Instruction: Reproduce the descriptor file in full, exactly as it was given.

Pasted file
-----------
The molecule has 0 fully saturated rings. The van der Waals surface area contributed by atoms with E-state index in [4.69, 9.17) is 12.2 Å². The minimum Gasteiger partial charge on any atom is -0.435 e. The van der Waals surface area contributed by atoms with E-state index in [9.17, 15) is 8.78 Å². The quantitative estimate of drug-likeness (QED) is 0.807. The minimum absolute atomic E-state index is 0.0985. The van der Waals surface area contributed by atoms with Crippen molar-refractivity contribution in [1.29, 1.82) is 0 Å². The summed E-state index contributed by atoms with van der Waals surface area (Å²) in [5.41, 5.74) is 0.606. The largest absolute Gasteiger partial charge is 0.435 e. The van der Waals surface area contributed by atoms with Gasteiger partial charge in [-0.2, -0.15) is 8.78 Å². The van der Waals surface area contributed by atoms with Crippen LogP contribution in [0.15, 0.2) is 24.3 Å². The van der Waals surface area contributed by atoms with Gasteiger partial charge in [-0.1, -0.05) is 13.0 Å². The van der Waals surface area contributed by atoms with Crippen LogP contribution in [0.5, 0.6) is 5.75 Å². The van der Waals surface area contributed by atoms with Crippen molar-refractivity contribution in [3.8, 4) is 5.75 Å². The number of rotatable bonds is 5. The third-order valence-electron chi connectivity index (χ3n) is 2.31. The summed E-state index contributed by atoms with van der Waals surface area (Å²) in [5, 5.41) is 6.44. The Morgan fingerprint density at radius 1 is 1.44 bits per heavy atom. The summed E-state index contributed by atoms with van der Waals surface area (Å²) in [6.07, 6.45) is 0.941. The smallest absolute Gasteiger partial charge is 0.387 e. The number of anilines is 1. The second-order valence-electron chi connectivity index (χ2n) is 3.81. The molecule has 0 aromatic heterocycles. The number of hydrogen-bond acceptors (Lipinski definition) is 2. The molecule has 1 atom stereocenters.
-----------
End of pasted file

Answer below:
The molecule has 0 fully saturated rings. The van der Waals surface area contributed by atoms with E-state index in [4.69, 9.17) is 12.2 Å². The minimum Gasteiger partial charge on any atom is -0.435 e. The van der Waals surface area contributed by atoms with E-state index in [9.17, 15) is 8.78 Å². The quantitative estimate of drug-likeness (QED) is 0.807. The minimum absolute atomic E-state index is 0.0985. The van der Waals surface area contributed by atoms with Crippen molar-refractivity contribution in [1.29, 1.82) is 0 Å². The summed E-state index contributed by atoms with van der Waals surface area (Å²) in [5.41, 5.74) is 0.606. The largest absolute Gasteiger partial charge is 0.435 e. The van der Waals surface area contributed by atoms with Gasteiger partial charge in [-0.2, -0.15) is 8.78 Å². The van der Waals surface area contributed by atoms with Crippen LogP contribution in [0.15, 0.2) is 24.3 Å². The van der Waals surface area contributed by atoms with Gasteiger partial charge in [-0.1, -0.05) is 13.0 Å². The van der Waals surface area contributed by atoms with Crippen LogP contribution in [0.5, 0.6) is 5.75 Å². The van der Waals surface area contributed by atoms with Crippen molar-refractivity contribution in [3.8, 4) is 5.75 Å². The number of rotatable bonds is 5. The third-order valence-electron chi connectivity index (χ3n) is 2.31. The summed E-state index contributed by atoms with van der Waals surface area (Å²) in [5, 5.41) is 6.44. The Morgan fingerprint density at radius 1 is 1.44 bits per heavy atom. The summed E-state index contributed by atoms with van der Waals surface area (Å²) in [6.07, 6.45) is 0.941. The smallest absolute Gasteiger partial charge is 0.387 e. The number of anilines is 1. The second-order valence-electron chi connectivity index (χ2n) is 3.81. The molecule has 0 aromatic heterocycles. The number of hydrogen-bond acceptors (Lipinski definition) is 2. The molecule has 1 atom stereocenters.